Gun safety doesn't have to be extensive to be effective...well, at least more effective than nothing at all.
    "I do not deal in hypotheticals. The world, as it is, is vexing enough..." Col. Stonehill, True Grit

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    Here is why we don't have gun safety in schools.

    http://www.youtube.com/watch?v=am-Qdx6vky0

    A school has a curriculum to teach with not enough time in a day, days in a school year, or faculty to do it with. Gun education is just another one of those controversial issues that administrators will have to deal with. Social Studies already has a LOT of controveral topics. Why add another?

    You want your kid to learn gun safety, teach them. Want them to learn sex ed, teach them. Worried about kids whose parents don't own guns, that's what the boy scouts are for.

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    What I mean to say is I don't feel that public schools are an appropriate venue for teaching about guns/gun safety.

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    Quote Originally Posted by FL2AK-Old Town View Post
    Here is why we don't have gun safety in schools.

    http://www.youtube.com/watch?v=am-Qdx6vky0

    A school has a curriculum to teach with not enough time in a day, days in a school year, or faculty to do it with. Gun education is just another one of those controversial issues that administrators will have to deal with. Social Studies already has a LOT of controveral topics. Why add another?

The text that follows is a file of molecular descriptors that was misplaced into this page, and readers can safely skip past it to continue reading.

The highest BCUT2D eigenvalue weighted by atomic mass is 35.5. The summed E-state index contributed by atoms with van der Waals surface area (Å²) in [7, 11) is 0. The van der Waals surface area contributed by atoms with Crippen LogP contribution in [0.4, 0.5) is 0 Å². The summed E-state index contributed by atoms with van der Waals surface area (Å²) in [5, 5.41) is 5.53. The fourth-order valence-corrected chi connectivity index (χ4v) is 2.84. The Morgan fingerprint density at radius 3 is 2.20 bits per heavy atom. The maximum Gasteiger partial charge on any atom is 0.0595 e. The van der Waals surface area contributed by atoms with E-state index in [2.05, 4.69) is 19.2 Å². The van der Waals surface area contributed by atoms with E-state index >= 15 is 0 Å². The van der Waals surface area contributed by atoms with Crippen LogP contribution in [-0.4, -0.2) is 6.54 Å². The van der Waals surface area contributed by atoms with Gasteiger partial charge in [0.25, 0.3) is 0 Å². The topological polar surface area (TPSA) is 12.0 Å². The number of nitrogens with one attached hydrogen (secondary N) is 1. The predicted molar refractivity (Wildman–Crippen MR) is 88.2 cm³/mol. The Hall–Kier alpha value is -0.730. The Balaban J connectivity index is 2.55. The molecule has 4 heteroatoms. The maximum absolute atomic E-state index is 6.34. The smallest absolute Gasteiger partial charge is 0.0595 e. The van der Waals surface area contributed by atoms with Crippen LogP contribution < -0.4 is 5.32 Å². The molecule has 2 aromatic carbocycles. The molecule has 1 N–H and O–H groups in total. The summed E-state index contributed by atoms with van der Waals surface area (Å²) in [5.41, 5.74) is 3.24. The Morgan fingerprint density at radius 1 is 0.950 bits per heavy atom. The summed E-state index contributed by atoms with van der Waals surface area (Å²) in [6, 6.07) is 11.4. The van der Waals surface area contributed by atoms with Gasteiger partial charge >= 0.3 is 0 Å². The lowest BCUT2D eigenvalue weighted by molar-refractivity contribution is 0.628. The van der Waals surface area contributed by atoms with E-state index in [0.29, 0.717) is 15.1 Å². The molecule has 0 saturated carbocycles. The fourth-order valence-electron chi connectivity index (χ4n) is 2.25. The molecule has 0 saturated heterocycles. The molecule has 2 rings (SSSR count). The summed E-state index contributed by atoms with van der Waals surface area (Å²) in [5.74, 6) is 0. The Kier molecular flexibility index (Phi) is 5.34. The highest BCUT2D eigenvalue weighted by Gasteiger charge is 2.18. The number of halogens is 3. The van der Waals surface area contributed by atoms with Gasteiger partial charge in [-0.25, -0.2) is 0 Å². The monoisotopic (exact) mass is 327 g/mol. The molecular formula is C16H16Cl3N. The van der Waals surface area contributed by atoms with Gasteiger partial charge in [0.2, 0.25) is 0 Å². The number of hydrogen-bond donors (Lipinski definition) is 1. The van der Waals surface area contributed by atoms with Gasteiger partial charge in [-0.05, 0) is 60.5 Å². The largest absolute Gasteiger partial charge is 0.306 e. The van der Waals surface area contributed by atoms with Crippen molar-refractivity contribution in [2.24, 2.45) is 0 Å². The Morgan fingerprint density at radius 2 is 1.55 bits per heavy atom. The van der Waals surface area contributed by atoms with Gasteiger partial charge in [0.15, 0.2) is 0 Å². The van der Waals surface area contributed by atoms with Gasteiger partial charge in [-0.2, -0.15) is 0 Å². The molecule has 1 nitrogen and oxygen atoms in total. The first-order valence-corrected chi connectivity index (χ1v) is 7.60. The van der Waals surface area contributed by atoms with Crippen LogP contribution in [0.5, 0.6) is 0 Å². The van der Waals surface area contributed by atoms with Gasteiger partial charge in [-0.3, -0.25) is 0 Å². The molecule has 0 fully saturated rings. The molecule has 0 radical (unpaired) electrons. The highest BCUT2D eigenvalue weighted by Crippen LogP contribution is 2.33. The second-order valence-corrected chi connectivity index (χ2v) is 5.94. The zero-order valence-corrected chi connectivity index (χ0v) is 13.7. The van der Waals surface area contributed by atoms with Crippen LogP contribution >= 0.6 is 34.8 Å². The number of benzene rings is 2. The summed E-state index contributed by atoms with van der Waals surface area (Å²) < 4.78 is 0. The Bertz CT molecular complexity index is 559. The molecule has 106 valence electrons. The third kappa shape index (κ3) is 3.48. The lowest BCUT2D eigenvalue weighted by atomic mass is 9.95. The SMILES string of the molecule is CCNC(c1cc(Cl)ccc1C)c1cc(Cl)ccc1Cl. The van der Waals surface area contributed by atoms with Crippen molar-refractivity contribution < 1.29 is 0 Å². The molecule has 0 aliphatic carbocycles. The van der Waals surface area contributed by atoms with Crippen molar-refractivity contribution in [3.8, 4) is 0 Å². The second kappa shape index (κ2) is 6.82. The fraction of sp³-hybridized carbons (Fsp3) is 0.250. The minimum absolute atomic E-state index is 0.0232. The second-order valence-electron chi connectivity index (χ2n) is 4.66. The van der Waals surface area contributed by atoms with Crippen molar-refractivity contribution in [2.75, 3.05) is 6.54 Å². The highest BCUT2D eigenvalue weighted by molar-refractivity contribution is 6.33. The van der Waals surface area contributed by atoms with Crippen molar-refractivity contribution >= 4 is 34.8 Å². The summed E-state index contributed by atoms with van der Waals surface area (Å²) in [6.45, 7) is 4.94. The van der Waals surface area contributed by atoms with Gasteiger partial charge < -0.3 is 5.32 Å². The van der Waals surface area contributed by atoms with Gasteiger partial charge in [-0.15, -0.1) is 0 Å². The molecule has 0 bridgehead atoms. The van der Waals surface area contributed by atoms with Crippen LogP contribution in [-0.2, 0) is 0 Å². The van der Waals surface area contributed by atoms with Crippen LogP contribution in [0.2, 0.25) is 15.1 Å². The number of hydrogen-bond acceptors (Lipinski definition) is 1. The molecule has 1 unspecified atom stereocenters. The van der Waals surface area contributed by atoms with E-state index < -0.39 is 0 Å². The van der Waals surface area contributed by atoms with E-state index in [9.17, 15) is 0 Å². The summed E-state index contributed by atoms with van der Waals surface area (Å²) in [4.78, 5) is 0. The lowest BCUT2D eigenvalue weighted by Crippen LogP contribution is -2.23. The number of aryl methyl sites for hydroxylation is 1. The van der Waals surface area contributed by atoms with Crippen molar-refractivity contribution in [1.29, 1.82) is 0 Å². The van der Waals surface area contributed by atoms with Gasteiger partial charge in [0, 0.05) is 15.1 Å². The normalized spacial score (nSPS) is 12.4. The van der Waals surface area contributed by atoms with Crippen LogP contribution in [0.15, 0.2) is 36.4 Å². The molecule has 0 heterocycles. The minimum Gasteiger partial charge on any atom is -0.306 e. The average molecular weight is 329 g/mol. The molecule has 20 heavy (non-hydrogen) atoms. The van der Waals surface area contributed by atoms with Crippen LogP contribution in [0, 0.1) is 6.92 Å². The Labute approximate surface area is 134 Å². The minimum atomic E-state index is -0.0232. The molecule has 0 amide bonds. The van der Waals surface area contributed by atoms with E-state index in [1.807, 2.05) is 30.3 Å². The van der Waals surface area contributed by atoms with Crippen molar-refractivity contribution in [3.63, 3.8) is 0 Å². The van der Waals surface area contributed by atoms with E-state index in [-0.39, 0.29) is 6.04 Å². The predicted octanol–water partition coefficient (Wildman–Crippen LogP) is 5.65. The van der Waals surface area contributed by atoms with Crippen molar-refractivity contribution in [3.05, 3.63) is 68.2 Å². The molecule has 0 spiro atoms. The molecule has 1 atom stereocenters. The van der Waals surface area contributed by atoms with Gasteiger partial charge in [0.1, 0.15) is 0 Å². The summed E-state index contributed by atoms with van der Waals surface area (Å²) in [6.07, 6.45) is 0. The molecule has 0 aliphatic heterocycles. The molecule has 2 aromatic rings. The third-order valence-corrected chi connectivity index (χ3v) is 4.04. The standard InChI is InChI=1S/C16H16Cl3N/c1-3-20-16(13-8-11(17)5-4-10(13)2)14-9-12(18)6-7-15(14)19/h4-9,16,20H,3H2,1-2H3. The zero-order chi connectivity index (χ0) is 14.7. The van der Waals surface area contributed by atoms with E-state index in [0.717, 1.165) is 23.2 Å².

You want your kid to learn gun safety, teach them. Want them to learn sex ed, teach them. Worried about kids whose parents don't own guns, that's what the boy scouts are for.
    No disrespect to you in any way but from what I remember of highschool especially as an 11th and 12th grader was a lot of wasted time and having to take redicolous classes to fill my schedule.. I do see your point and respect it but to me guns are as real a part of real life education as shop class.. home ec..sex ed... School in the 21st century can do better then reading. writing and arithmetec..

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    Quote Originally Posted by iofthetaiga View Post
    The "education system" is a public system. We are the public. We are the government. We the public determine what we want taught in our education system and implement it through we the government.
    Well said. I agree with the concept of firearms safety in schools as an elective. OUR education system needs more conservative electives to provide alternative choice to the current system. Promoting weapons familiarization and safety awareness opportunities without mandating them on students is a great idea. That is a perfect way to educate those that want to pursue more knowledge in that field.